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Table 1.Chemical composition of bottom ash and fly ash. ( By mass percentage). Oxi de Fl y Ash Bottom Ash

SiO2 53.30 56.76

Al2 O3 29.50 21.34

Fe2 O3 10.70 5.98

CaO 7.60 2.88

SO3 1.80 0.72

Table 2.Chemical composition of GGBS. Oxi de Mass Percentage (% )

SiO2 35.47

Al2 O3 19.36

FeO 0.8

CaO 33.25

MgO 8.69

Others 3.25

Figure 1.Particle size distri bution of bottom ash. A combination of 15 mo lar sodiu m hydro xide and sodium silicate in the ratio of 2.33 was used as solution for activation. Sodiu m hydro xide is of laboratory grade with purity of 97% and had a specific density of 2.13 g/cm3 . Sodiu m meta silicate als o known as sodium silicate is of industrial grade with SiO2 as 37.67% by mass and Na 2 O as 35.67%. Water used for the mix is of potable quality.

3. Mix Proportions And Experimental Program The proportions used in the mix were obtained after series of trial mixes. Various proportions used in the mix are given in Table 3. The term geopolymer solid mentioned in the table denotes all the solid particles in the binder like solids in activator solution, coal ash and GGBS. Table 3. Various proporti ons by weight used i n the mi x. Coal Ash: GGBS 75:25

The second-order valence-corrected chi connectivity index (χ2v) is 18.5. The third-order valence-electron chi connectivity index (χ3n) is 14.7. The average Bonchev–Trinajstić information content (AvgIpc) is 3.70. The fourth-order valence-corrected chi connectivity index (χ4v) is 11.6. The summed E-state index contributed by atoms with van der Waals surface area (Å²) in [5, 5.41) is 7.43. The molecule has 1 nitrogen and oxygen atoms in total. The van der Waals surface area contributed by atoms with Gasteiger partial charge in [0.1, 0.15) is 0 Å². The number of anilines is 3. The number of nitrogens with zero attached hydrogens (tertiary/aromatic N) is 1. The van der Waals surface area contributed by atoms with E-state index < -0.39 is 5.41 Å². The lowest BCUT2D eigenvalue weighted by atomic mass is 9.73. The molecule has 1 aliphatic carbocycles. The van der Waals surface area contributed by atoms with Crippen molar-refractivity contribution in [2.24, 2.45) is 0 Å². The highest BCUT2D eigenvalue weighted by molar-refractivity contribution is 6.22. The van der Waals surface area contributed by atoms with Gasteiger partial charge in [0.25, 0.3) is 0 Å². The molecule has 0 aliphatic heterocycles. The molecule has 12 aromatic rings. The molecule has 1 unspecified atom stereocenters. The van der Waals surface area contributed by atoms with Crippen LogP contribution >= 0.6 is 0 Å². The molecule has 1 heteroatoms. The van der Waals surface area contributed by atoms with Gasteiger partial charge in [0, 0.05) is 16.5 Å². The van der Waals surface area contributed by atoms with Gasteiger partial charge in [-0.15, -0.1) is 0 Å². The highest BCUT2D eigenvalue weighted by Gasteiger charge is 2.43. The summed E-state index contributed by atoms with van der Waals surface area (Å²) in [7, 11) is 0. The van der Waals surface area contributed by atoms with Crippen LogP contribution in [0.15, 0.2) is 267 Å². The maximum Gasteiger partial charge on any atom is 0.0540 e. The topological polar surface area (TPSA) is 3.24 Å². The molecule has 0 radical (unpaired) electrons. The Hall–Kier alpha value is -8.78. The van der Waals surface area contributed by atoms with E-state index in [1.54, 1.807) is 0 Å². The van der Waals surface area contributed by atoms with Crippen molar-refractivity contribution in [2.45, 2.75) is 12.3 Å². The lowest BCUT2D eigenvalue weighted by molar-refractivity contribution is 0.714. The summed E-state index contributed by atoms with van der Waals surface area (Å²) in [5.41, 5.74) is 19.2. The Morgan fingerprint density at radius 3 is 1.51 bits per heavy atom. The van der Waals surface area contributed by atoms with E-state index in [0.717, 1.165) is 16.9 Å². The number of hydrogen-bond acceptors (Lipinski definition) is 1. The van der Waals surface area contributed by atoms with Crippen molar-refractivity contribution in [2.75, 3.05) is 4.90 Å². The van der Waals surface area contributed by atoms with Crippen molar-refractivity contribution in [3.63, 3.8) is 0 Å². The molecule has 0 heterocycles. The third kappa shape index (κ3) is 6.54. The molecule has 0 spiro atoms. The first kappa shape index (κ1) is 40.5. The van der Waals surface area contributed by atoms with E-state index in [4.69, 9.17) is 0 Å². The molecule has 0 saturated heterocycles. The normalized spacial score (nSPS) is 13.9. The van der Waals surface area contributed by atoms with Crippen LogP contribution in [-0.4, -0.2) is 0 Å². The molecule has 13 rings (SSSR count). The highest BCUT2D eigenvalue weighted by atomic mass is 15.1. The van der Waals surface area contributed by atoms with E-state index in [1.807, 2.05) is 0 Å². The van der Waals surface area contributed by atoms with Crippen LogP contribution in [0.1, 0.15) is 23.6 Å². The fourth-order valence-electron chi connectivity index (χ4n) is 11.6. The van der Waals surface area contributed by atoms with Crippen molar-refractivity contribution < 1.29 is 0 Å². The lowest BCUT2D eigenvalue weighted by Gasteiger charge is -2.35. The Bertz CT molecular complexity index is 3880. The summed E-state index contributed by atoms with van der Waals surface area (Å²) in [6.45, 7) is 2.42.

Mol arity of NaOH Solution 15M

Na2 SiO3 : NaOH 2.33

Acti vator: (Coal Ash + GGBS) 0.42

Water : Geopol ymer Soli d 0.29

A total of five geopolymer mix was considered along with a standard OPC based M55 grade concrete (CM). Fly ash - GGB S and bottom ash - GGBS based geopolymer concrete mixes are manufactured separately. Additionally mixes were prepared b y replacing fly ash with bottom ash in 10%, 20% and 30% replacement levels (by weight). OPC based concrete mix was designed as per IS 10262:2009[10]. Bottom ash-GGBS based geopolymer was casted assuming particles finer than 300 microns (58% by weight) takes part in the reaction and remain ing replaces fine aggregate. Naphthalene sulphonate based superplasticizer was added to each mix (2% of (FA+GGBS) to improve workability.100mm cube specimens of each geopolymer concrete mix are cured at elevated temperature at 60o C for 6 hours and then at 100o C for 3 hours. Another set of specimens of each mixes are cured by air curing for 28 days. OPC based concrete is cured in both elevated and ambient temperature by respective standard practices. All specimens were casted in accordance with IS 516. ||Issn 2250-3005(online)||